Shakespeare In The Park(ing) Spot

Fordham actors play out the thrilling conclusion of a Shakespearean tragedy, just blocks away from Lincoln Center. Photo: Noah Kazis.

In New York City, some of the most active participants in Park(ing) Day, the celebration of on-street public space, are students. The largest street reclamation I saw today was put on by Fordham undergraduates, who converted what looked like three parking spaces into a stage and auditorium for a day of Shakespeare In The Parking Spot.

Architecture students made an impressive stage for Fordham's Shakespeare in the Parking Spot. Photo: Noah Kazis.

Set up as a collaboration between architecture and theater students, elaborate cardboard structures provided seating as actors staged scenes and soliloquies above the din of Columbus Avenue traffic. Signs like “To Park or Not To Park?” added a bit of extra wit to the event, though I was disappointed not to see any play on Lady Macbeth’s “Out Damned Spot” monologue.

Columbia planning students imagined their parking space as a fire escape being used for urban agriculture. Photo: Noah Kazis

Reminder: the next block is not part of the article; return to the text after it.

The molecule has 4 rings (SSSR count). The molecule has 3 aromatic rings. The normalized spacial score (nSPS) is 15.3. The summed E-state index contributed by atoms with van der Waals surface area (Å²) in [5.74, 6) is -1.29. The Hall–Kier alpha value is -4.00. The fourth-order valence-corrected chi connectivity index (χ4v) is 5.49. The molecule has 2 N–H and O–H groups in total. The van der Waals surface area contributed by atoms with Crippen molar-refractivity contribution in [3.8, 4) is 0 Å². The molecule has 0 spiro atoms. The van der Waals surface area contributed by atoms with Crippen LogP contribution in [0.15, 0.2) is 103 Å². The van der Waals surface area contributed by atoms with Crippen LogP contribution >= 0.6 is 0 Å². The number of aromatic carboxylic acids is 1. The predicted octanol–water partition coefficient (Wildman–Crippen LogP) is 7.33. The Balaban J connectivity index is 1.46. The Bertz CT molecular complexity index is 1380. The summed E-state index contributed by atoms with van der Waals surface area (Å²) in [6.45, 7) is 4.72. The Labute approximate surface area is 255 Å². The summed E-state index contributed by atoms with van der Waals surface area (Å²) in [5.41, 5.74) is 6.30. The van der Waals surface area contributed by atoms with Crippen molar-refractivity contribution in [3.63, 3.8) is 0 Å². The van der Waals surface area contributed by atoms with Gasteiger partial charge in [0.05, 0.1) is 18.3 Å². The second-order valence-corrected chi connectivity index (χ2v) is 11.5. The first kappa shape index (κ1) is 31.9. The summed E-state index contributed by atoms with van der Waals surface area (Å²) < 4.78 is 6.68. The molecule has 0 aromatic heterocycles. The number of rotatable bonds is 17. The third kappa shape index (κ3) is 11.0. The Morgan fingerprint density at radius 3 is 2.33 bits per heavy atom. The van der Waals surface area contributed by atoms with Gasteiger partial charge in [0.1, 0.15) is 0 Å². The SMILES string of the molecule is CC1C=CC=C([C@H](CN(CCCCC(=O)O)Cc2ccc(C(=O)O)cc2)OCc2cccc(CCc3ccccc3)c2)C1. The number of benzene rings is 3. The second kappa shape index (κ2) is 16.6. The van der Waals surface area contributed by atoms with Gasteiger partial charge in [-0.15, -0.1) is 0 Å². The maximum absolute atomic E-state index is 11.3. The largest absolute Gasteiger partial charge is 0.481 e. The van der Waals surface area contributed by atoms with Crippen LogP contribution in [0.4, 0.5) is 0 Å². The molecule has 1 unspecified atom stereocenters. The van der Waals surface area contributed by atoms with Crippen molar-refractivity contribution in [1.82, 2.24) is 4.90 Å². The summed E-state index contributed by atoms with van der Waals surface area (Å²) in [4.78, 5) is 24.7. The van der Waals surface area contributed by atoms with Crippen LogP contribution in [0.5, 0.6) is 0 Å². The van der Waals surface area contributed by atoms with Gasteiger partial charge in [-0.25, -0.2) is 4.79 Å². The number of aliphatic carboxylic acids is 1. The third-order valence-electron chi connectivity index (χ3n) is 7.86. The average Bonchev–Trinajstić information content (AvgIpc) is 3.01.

Further uptown, Columbia’s urban planning students compared the area of a parking space to the area of a fire escape, arguing that both were underutilized urban spaces. They created their own fire escape on the side of Broadway, complete with clothesline and urban agriculture.

Barnard's Eco-Reps host a curbside campfire. Photo: Noah Kazis.

Barnard’s Eco-Reps drew their Park(ing) Day inspiration from the aftermath of Hurricane Irene. After the storm passed, they gathered the branches and stumps left where trees had been damaged and imagined their campus as a camp site. Sitting on those logs this morning, they made s’mores on the side of the road while handing out environmental information to passersby.

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